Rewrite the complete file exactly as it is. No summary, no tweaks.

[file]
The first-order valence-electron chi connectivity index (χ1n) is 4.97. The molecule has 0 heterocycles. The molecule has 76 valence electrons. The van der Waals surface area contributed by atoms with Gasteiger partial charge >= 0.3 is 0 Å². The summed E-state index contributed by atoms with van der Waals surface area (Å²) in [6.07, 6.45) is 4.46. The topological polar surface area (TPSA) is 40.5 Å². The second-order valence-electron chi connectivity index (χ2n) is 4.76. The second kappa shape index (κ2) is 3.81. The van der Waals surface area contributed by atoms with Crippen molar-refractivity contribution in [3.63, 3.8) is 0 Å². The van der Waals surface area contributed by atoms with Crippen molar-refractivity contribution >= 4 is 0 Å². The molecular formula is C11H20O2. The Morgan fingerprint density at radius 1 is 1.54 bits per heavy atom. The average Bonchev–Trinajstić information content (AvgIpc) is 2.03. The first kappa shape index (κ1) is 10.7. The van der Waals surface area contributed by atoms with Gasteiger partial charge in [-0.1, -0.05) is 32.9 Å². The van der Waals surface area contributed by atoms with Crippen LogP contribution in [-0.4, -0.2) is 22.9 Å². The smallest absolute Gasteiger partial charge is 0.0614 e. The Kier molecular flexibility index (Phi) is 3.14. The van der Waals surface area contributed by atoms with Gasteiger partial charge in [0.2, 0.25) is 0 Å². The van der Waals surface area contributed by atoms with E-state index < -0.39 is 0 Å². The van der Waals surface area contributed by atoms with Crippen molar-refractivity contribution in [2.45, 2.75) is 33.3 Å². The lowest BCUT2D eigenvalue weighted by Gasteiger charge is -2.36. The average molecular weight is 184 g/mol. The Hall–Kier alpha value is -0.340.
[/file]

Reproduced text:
The first-order valence-electron chi connectivity index (χ1n) is 4.97. The molecule has 0 heterocycles. The molecule has 76 valence electrons. The van der Waals surface area contributed by atoms with Gasteiger partial charge >= 0.3 is 0 Å². The summed E-state index contributed by atoms with van der Waals surface area (Å²) in [6.07, 6.45) is 4.46. The topological polar surface area (TPSA) is 40.5 Å². The second-order valence-electron chi connectivity index (χ2n) is 4.76. The second kappa shape index (κ2) is 3.81. The van der Waals surface area contributed by atoms with Crippen molar-refractivity contribution in [3.63, 3.8) is 0 Å². The van der Waals surface area contributed by atoms with Crippen molar-refractivity contribution >= 4 is 0 Å². The molecular formula is C11H20O2. The Morgan fingerprint density at radius 1 is 1.54 bits per heavy atom. The average Bonchev–Trinajstić information content (AvgIpc) is 2.03. The first kappa shape index (κ1) is 10.7. The van der Waals surface area contributed by atoms with Gasteiger partial charge in [-0.1, -0.05) is 32.9 Å². The van der Waals surface area contributed by atoms with Crippen LogP contribution in [-0.4, -0.2) is 22.9 Å². The smallest absolute Gasteiger partial charge is 0.0614 e. The Kier molecular flexibility index (Phi) is 3.14. The van der Waals surface area contributed by atoms with Gasteiger partial charge in [0.2, 0.25) is 0 Å². The van der Waals surface area contributed by atoms with E-state index < -0.39 is 0 Å². The van der Waals surface area contributed by atoms with Crippen molar-refractivity contribution in [2.45, 2.75) is 33.3 Å². The lowest BCUT2D eigenvalue weighted by Gasteiger charge is -2.36. The average molecular weight is 184 g/mol. The Hall–Kier alpha value is -0.340.